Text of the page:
This is the difference between the lightest and darkest content that a
screen or projector is capable of producing. A high contrast ratio is a
desired aspect of any display, but with the various methods of
measurements, remarkably different measured values can sometimes
produce similar results. Remember that the contrast ratio promoted in
marketing literature is always measured under the optimum condition of
a room in total darkness. In typical viewing situations the contrast
ratio is significantly lower, making it harder to distinguish between
different devices with very high contrast ratios.
The part of a loudspeaker that splits the incoming audio signal into
separate frequency bands, and then sends these signals to specific
drivers, such as the tweeter or woofer. They have a huge influence over
the final sound of a loudspeaker design.
Digital Audio Broadcasting. A digital radio transmission that gives a
clearer signal, greater selection of radio stations, and wonderful ease
of access. What’s more, as well as sound, this technology allows
the broadcast of station information and EPG. Look out for DAB+
technology, which offers superior sound. Sadly there won’t be any
commercial broadcasts for at least five years!
Digital to Analogue Converter. Used in CD players and other digital
hi-fi or home cinema components to change digitized information back
into an analogue waveform that the amplifier and speakers can process.
Digital-to-Analogue Converter. A bit like a mini computer. DACs are at
the beginning of the signal chain, which makes them very important to
system performance. Video signals from a digital source, such as a DVD
player, must be converted to analogue form if they are to be displayed
on an analogue monitor. All new flat screens incorporate either a DVi
or HDMI connection, bypassing these devices and sending the signal
directly to the screen.
Any system that represents analogue signals as streams of numerically
encoded data. Think of all those green bits in the Matrix. Digital
systems use individual values (often electrical voltages) representing
numbers for input, processing, transmission, storage, or display,
rather than a continuous spectrum of values, as in an analogue system.
A digital tuner, such as those often integrated into screens, receive
signals via airwaves, satellite or cable, and translates them into a
signal the device can display. For example, with digital TV, a digital
tuner receives sound and pictures from the broadcaster in
‘bits’ of information and turns this signal back into
pictures and sound.
How big is yours? Dimensions of a component normally excluding any
stand, bracket or detachable speakers.
DivX is a brand name of products created by DivX Inc., which have
become popular due to their ability to compress lengthy video segments
into small sizes while maintaining relatively decent visual quality. It
is commonly associated with burning or ripping audio or video material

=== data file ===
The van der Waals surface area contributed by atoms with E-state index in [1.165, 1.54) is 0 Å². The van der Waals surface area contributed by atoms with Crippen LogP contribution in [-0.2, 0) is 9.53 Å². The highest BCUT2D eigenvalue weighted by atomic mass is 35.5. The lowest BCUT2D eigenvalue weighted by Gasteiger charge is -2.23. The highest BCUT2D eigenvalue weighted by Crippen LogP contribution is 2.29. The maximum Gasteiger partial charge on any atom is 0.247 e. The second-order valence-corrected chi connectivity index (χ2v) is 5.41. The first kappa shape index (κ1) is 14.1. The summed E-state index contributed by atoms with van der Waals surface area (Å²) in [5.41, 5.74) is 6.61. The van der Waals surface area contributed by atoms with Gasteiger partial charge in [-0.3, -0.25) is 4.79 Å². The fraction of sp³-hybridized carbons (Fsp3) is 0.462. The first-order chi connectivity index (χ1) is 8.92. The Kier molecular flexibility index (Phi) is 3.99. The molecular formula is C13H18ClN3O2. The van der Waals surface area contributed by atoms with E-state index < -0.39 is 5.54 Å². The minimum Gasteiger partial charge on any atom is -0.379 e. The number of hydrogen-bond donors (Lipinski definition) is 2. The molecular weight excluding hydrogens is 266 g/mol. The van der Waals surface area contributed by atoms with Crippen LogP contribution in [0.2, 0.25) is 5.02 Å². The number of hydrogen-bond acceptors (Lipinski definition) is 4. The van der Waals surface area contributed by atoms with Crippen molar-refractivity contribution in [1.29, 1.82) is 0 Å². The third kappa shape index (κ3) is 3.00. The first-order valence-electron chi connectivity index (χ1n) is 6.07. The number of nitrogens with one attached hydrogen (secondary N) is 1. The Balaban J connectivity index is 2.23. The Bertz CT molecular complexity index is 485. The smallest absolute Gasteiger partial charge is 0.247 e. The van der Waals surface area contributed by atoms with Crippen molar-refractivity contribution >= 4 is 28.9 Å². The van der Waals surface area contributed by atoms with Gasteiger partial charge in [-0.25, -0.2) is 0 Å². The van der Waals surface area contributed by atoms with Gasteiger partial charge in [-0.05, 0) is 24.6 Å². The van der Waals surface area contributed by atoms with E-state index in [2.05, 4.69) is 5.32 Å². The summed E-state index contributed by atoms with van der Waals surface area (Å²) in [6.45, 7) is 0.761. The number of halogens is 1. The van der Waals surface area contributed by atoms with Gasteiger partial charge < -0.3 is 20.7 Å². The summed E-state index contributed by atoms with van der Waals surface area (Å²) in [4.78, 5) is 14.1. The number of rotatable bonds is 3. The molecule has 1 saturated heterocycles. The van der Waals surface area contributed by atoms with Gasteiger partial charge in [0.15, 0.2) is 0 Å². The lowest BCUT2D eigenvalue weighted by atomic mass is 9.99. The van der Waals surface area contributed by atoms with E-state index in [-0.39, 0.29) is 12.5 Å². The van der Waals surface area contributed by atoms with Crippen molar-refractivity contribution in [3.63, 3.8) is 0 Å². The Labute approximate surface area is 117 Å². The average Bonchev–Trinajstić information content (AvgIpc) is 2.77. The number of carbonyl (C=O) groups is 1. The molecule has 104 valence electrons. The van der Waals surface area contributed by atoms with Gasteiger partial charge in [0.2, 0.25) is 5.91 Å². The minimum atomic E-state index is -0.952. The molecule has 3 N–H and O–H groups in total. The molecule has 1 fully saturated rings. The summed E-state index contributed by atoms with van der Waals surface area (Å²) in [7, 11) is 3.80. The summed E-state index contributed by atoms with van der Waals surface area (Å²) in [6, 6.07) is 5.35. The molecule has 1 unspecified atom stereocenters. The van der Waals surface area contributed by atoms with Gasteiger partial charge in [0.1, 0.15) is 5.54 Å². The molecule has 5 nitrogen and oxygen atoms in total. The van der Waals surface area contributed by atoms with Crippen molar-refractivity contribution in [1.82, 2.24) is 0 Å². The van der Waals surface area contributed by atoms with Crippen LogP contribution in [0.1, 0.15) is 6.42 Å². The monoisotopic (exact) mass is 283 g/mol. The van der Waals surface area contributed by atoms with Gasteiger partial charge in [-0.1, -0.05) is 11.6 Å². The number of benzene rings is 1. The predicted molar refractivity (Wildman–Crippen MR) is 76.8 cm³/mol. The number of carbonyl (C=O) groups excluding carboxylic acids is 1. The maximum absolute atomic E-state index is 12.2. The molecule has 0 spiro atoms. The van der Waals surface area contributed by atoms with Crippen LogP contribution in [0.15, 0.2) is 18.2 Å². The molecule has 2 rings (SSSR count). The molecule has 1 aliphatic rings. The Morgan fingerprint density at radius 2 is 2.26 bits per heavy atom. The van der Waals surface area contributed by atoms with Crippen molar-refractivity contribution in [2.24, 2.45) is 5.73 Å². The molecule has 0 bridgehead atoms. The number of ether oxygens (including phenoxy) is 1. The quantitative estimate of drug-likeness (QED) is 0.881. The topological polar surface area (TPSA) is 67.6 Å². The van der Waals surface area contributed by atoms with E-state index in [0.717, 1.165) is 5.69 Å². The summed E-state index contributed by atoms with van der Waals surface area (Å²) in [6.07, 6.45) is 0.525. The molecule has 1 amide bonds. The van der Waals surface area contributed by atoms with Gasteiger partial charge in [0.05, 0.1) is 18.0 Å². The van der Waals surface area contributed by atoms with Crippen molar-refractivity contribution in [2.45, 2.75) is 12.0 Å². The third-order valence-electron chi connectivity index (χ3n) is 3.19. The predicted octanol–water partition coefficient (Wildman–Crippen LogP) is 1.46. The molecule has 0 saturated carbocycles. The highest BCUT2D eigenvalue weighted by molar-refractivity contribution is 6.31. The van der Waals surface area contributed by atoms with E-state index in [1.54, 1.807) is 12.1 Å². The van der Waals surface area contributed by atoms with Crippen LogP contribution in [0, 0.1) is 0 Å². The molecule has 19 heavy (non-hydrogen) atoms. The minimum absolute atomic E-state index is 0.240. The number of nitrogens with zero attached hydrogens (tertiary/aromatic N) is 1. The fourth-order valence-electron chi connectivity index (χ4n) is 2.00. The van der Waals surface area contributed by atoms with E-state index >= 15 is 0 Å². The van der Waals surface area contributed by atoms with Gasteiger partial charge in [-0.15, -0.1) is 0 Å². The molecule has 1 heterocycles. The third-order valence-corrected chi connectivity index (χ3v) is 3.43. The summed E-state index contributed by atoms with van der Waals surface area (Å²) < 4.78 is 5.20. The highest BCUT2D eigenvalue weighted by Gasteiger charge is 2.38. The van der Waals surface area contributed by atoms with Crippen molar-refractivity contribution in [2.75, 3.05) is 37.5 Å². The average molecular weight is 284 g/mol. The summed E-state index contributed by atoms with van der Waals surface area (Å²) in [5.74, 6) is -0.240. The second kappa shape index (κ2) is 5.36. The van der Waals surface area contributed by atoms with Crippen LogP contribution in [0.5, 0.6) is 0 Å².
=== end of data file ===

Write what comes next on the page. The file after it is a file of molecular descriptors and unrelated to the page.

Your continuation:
onto a hard disk. Many newer ‘DivX Certified’ DVD players
are able to play DivX encoded movies.
This is the technology that puts the cinema into 'home cinema'. When a
bullet whizzes across your front room, thank Dolby. Essentially it is a
digital audio format that delivers surround sound replay, via a 5.1
speaker system. It is the designated audio standard for DVD worldwide.
Dolby Digital is also the preferred multichannel audio standard for
direct broadcast and digital cable systems.
Dolby Digital EX takes the Dolby Digital 5.1-channel setup one step
further with an additional centre surround channel (reproduced through
one or two speakers) for extra dimensional detail and an enveloping
surround sound effect.
Dolby Pro Logic was the foundation for multichannel home cinema, being
the consumer version of the original Dolby multichannel analog film
sound format. In the good 'ol days, when a Dolby Surround soundtrack
was produced, four channels of audio information — Left, Centre,
Right, and Mono surround — were matrix-encoded onto two audio
tracks. These two tracks were then carried onto sources such as
videotapes — remember them? — from which decoding by Dolby
Pro Logic® recreated the original four-channel surround sound
experience. The quality is limited, most notably by the mono, reduced
bandwidth signal to the rear effects speakers.
Pro Logic II, Dolby Pro Logic IIx
and Dolby Pro Logic IIz
Like Pro Logic (above), Pro Logic II turns a properly encoded two
channel source into a full blown 5 channel signal. Improvements over
the original Pro Logic include better channel separation and a full
bandwidth, stereo signal to the rear speakers. The IIx version offers
6.1- or 7.1- channel playback. This is taken further still with IIz. It expands a 5.1 signal to 7.1 or even 9.1 with front height speakers.
Dolby® TrueHD is Dolby’s next-generation technology developed
for High Definition media. Dolby TrueHD delivers a sound that is
bit-for-bit identical to the studio master. The 100 percent lossless
coding technology offers up to 18Mbps bit rate and supports up to eight
full-range channels of 24-bit/96 kHz audio. It is also HDMI compliant.
Really rather good.
Another way to describe the round cones in a loudspeaker that create
sound. For those that care, these mechanical devices push air in a
pistonic manner to create sound waves.
Another multi-channel decoding format, similar to Dolby Digital, that
delivers surround sounds in the home. Often felt to have a slight
edge over Dolby in terms of performance, thanks to an enhanced dynamic
range and improved frequency response. DTS uses higher data rates
(1.5 Mbit/sec or 754 kbit/sec, which are almost twice to four times
higher) to encode the 5.1 channels of surround sound information than
Dolby Digital (448 kbit/sec or 384 kbit/sec). It's hard to tell
the difference, to be honest, and you'll always find both decoders on
A next generation surround sound technology that is capable of
delivering audio bit-for-bit identical to that of the studio master.
DTS-HD offers audio at super high variable bit rates - up to 24.5
mega-bits per second (Mbps) on Blu-ray discs and 18.0 Mbps on HD-DVD -